On the other side of the partition, delighted customers sip lattes and snap selfies with the animals in a scene that is playing out across South Korea.
But the cafes have also stoked controversy, with animal welfare advocates long pushing for tighter restrictions or even an outright ban on such businesses.
The growing pushback prompted the South Korean government to clamp down with a set of new laws that went into effect in December, effectively prohibiting cafes from displaying live wild animals unless they are registered as zoos or aquariums.
Experts say while it’s a positive step, more needs to be done, given the law’s narrow scope and opposition from business owners who argue their livelihoods are at risk.
“Since everything has to do with money … I think the effects of (the law) will be very minimal,” said Jang Ji-deok, general manager of the Department of Zoological Management at the National Institute of Ecology, which advised the government on the legislation.
“However, (the law’s introduction) still means that things are gradually getting better.”
Rise of the animal cafe
Since the world’s first cat cafe opened in Taiwan in 1998, the craze has spread internationally, with many cafes opening across South Korea in the early 2010s. At a typical animal cafe, customers can enjoy drinks or food while petting or feeding the furry residents – an especially novel concept in urban centers where opportunities to interact with non-domesticated animals are few.
But the animals on display in Korea quickly expanded beyond your typical housecat – one cafe in Hongdae, for example, draws in visitors with its fluffy sheep and sheep-themed interior.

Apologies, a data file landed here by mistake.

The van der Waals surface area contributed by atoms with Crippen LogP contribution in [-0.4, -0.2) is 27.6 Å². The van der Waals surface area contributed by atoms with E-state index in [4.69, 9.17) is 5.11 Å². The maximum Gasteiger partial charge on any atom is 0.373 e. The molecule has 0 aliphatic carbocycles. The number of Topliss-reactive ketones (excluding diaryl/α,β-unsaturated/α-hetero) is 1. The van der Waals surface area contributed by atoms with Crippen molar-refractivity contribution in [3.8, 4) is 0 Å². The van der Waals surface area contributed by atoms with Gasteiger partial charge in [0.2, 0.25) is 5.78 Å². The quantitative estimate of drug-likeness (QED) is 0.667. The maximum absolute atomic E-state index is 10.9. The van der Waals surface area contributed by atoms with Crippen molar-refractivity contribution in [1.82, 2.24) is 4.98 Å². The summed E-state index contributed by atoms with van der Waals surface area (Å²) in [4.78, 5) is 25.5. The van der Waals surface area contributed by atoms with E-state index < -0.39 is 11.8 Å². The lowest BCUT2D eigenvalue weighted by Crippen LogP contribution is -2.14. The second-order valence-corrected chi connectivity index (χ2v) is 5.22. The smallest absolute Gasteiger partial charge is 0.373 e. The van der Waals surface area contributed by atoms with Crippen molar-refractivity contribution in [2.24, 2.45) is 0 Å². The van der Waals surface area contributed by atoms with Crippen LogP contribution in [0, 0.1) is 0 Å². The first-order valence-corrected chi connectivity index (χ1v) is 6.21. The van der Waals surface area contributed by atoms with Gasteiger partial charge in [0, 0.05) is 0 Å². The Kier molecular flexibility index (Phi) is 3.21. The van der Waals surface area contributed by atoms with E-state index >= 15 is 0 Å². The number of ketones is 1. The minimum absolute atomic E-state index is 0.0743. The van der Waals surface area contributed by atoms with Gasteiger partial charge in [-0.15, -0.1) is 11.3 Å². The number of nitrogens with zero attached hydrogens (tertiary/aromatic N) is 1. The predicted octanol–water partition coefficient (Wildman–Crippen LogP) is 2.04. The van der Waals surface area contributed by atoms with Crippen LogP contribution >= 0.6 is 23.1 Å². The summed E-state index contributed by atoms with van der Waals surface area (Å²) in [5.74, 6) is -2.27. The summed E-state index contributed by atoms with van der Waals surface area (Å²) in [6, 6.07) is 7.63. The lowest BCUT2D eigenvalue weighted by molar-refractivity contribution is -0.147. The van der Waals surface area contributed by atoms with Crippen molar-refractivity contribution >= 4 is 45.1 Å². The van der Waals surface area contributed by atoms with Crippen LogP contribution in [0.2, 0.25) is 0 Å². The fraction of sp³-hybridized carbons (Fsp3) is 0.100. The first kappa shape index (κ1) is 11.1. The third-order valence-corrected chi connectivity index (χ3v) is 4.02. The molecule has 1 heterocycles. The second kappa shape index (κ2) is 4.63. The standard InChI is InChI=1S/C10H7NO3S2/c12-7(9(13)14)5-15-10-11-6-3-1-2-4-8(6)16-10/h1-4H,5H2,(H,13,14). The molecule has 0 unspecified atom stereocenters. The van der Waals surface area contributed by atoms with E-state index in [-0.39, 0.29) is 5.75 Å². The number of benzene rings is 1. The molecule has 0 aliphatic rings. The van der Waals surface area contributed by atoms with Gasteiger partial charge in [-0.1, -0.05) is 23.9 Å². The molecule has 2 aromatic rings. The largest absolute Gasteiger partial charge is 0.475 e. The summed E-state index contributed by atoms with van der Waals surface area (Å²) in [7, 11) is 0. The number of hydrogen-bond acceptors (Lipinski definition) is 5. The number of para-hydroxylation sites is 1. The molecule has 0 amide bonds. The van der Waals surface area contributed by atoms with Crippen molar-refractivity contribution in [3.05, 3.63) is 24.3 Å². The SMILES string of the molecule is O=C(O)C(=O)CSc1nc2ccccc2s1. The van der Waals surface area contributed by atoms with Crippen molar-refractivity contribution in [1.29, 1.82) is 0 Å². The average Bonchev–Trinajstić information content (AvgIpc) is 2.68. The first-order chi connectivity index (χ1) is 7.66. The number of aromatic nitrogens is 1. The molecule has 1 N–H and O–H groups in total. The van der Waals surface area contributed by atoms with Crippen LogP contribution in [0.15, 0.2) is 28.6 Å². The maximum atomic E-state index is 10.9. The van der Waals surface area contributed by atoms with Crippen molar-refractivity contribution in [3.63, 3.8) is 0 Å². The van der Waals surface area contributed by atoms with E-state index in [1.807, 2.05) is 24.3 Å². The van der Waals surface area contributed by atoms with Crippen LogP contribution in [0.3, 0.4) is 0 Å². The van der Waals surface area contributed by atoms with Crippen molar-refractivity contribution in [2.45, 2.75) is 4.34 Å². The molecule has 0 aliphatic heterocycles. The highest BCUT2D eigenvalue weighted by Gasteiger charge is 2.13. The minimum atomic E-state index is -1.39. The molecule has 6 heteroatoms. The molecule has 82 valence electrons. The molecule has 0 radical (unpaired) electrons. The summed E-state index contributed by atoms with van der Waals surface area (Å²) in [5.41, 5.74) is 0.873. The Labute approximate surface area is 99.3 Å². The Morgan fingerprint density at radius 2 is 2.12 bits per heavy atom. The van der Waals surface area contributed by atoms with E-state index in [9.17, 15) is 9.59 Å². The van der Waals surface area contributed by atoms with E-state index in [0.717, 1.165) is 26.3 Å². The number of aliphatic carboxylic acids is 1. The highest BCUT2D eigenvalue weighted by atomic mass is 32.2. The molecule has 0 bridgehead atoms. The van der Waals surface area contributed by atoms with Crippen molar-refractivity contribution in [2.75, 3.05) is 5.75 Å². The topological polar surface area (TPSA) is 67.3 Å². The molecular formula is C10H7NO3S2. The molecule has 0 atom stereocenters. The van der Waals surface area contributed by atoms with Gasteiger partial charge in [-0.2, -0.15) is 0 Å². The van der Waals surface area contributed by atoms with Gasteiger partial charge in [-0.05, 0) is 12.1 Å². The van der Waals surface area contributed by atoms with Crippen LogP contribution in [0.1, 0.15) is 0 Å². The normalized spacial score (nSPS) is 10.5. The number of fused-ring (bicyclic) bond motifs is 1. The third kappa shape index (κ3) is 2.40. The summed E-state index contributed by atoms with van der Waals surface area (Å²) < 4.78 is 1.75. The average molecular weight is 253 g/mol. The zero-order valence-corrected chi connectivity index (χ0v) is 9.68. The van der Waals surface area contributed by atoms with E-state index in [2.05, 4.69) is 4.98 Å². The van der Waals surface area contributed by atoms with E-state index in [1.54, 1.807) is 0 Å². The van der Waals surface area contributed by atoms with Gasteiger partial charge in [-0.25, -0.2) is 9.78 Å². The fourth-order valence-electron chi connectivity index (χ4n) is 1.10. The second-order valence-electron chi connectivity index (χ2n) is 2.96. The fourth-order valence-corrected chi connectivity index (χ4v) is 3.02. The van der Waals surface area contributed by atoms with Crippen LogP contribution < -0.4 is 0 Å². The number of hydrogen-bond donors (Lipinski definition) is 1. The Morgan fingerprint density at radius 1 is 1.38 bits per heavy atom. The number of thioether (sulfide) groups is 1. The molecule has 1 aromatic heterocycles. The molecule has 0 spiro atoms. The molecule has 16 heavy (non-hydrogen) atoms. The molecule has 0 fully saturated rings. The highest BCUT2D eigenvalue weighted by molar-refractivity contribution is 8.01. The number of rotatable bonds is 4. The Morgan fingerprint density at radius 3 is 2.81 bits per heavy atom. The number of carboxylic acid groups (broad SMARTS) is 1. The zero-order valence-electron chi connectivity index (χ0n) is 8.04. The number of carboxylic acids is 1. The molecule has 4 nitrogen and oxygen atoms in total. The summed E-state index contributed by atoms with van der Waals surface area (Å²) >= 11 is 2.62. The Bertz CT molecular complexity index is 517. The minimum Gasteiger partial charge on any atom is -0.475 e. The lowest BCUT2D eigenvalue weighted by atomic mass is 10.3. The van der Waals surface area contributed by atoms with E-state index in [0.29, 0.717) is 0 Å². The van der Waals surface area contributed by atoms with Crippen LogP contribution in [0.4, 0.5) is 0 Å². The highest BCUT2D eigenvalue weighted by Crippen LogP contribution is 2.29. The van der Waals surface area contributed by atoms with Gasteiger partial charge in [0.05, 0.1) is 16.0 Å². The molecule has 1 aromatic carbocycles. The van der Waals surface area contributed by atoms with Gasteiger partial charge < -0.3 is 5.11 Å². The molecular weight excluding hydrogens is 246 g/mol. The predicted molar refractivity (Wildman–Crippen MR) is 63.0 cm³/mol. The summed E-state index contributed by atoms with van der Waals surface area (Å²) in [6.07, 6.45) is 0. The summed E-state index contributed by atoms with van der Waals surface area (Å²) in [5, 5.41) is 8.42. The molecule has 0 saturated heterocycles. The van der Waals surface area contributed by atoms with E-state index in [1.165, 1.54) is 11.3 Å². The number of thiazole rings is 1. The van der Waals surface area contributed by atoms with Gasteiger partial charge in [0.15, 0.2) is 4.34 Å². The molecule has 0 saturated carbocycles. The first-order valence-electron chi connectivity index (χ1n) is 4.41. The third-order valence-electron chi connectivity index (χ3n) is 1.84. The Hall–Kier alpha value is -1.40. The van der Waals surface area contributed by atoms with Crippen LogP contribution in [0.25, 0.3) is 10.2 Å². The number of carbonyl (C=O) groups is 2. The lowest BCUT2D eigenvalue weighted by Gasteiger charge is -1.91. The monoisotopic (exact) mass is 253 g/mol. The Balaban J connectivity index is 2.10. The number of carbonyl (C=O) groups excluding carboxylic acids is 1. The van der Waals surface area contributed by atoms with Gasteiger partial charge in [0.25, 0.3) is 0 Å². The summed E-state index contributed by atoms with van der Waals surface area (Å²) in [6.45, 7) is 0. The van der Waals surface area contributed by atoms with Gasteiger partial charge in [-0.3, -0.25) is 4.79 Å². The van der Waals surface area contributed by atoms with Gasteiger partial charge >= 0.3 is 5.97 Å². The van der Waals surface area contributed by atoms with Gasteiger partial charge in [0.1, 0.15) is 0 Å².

Seoul resident Kang Aesol said she recently visited the sheep cafe, having heard about it for years. She described the visit as a way to “gain peace of mind” after spending long, frustrating days behind a computer at work.
“When you see the innocence of animals, doesn’t the anger in your heart melt away?” she said. “The sheep seemed at ease, and so did I.”
Until the recently amended laws, there were few regulations in place. Under the previous animal protection act, it was only illegal to collect or trade endangered species. That meant wild animals like raccoons, livestock such as sheep, and other animals seen as novelties were fair game for pet cafes – which were further shielded by their official business registration as restaurants or rest areas.
And with surging demand, big profits beckoned.
“Owners who run regular cafes, restaurants, and other stores but are having difficulty operating them because they’re not making sales!! Try switching to a pet cafe, which is popular these days. Your profits will make a huge difference!!” advises Aevan, a Korea-based pet business consulting company, on its website.
Under its business model, Aevan estimates that a dog cafe would cost a minimum of $40,000 to launch – and could bring in more than $15,000 a month in net profit.